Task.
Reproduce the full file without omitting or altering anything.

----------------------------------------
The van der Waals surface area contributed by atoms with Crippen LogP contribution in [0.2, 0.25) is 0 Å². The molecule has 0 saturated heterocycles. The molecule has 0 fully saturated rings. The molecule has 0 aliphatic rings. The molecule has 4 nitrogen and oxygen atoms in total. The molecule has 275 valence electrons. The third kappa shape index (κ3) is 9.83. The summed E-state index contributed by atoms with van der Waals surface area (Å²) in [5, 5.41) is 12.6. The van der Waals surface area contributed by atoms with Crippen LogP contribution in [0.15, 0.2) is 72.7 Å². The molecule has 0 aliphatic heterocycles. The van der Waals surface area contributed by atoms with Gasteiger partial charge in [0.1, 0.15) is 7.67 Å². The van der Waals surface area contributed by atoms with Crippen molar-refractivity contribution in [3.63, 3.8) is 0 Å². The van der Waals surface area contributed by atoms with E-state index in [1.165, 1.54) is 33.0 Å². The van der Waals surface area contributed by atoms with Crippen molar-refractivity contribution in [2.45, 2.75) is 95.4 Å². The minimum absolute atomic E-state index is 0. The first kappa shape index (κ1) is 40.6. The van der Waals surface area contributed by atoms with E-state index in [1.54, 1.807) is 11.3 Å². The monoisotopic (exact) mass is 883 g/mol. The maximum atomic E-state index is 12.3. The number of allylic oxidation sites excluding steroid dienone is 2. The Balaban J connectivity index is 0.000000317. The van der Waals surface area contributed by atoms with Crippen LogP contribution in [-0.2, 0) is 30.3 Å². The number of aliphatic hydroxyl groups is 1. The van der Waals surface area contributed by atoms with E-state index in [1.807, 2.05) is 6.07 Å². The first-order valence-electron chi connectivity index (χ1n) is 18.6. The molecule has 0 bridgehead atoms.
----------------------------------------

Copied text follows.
The van der Waals surface area contributed by atoms with Crippen LogP contribution in [0.2, 0.25) is 0 Å². The molecule has 0 saturated heterocycles. The molecule has 0 fully saturated rings. The molecule has 0 aliphatic rings. The molecule has 4 nitrogen and oxygen atoms in total. The molecule has 275 valence electrons. The third kappa shape index (κ3) is 9.83. The summed E-state index contributed by atoms with van der Waals surface area (Å²) in [5, 5.41) is 12.6. The van der Waals surface area contributed by atoms with Crippen LogP contribution in [0.15, 0.2) is 72.7 Å². The molecule has 0 aliphatic heterocycles. The van der Waals surface area contributed by atoms with Gasteiger partial charge in [0.1, 0.15) is 7.67 Å². The van der Waals surface area contributed by atoms with Crippen molar-refractivity contribution in [3.63, 3.8) is 0 Å². The van der Waals surface area contributed by atoms with E-state index in [1.165, 1.54) is 33.0 Å². The van der Waals surface area contributed by atoms with Crippen molar-refractivity contribution in [2.45, 2.75) is 95.4 Å². The minimum absolute atomic E-state index is 0. The first kappa shape index (κ1) is 40.6. The van der Waals surface area contributed by atoms with E-state index in [1.54, 1.807) is 11.3 Å². The monoisotopic (exact) mass is 883 g/mol. The maximum atomic E-state index is 12.3. The number of allylic oxidation sites excluding steroid dienone is 2. The Balaban J connectivity index is 0.000000317. The van der Waals surface area contributed by atoms with Crippen LogP contribution in [-0.2, 0) is 30.3 Å². The number of aliphatic hydroxyl groups is 1. The van der Waals surface area contributed by atoms with E-state index in [1.807, 2.05) is 6.07 Å². The first-order valence-electron chi connectivity index (χ1n) is 18.6. The molecule has 0 bridgehead atoms.